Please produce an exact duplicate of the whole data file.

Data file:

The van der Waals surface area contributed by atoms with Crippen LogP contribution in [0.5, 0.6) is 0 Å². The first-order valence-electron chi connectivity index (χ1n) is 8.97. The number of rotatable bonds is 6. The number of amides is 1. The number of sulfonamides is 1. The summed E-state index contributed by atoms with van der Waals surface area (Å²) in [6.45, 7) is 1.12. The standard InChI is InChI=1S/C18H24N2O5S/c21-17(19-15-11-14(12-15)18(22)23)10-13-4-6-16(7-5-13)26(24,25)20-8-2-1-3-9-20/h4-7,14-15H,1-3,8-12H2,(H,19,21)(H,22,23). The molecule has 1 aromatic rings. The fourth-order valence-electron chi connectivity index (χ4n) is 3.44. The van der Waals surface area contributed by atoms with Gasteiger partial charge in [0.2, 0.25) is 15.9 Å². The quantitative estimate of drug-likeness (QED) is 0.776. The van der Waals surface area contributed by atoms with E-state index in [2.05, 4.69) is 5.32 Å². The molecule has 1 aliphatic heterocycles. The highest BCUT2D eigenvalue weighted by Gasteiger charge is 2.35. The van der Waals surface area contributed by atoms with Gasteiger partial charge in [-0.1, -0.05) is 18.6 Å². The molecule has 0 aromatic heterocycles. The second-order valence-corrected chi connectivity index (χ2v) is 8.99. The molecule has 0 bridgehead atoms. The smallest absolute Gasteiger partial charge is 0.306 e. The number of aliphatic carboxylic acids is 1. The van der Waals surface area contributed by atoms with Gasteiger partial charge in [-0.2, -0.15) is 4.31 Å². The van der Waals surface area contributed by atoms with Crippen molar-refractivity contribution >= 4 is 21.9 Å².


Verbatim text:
The van der Waals surface area contributed by atoms with Crippen LogP contribution in [0.5, 0.6) is 0 Å². The first-order valence-electron chi connectivity index (χ1n) is 8.97. The number of rotatable bonds is 6. The number of amides is 1. The number of sulfonamides is 1. The summed E-state index contributed by atoms with van der Waals surface area (Å²) in [6.45, 7) is 1.12. The standard InChI is InChI=1S/C18H24N2O5S/c21-17(19-15-11-14(12-15)18(22)23)10-13-4-6-16(7-5-13)26(24,25)20-8-2-1-3-9-20/h4-7,14-15H,1-3,8-12H2,(H,19,21)(H,22,23). The molecule has 1 aromatic rings. The fourth-order valence-electron chi connectivity index (χ4n) is 3.44. The van der Waals surface area contributed by atoms with Gasteiger partial charge in [0.2, 0.25) is 15.9 Å². The quantitative estimate of drug-likeness (QED) is 0.776. The van der Waals surface area contributed by atoms with E-state index in [2.05, 4.69) is 5.32 Å². The molecule has 1 aliphatic heterocycles. The highest BCUT2D eigenvalue weighted by Gasteiger charge is 2.35. The van der Waals surface area contributed by atoms with Gasteiger partial charge in [-0.1, -0.05) is 18.6 Å². The molecule has 0 aromatic heterocycles. The second-order valence-corrected chi connectivity index (χ2v) is 8.99. The molecule has 0 bridgehead atoms. The smallest absolute Gasteiger partial charge is 0.306 e. The number of aliphatic carboxylic acids is 1. The van der Waals surface area contributed by atoms with Gasteiger partial charge in [-0.2, -0.15) is 4.31 Å². The van der Waals surface area contributed by atoms with Crippen molar-refractivity contribution >= 4 is 21.9 Å².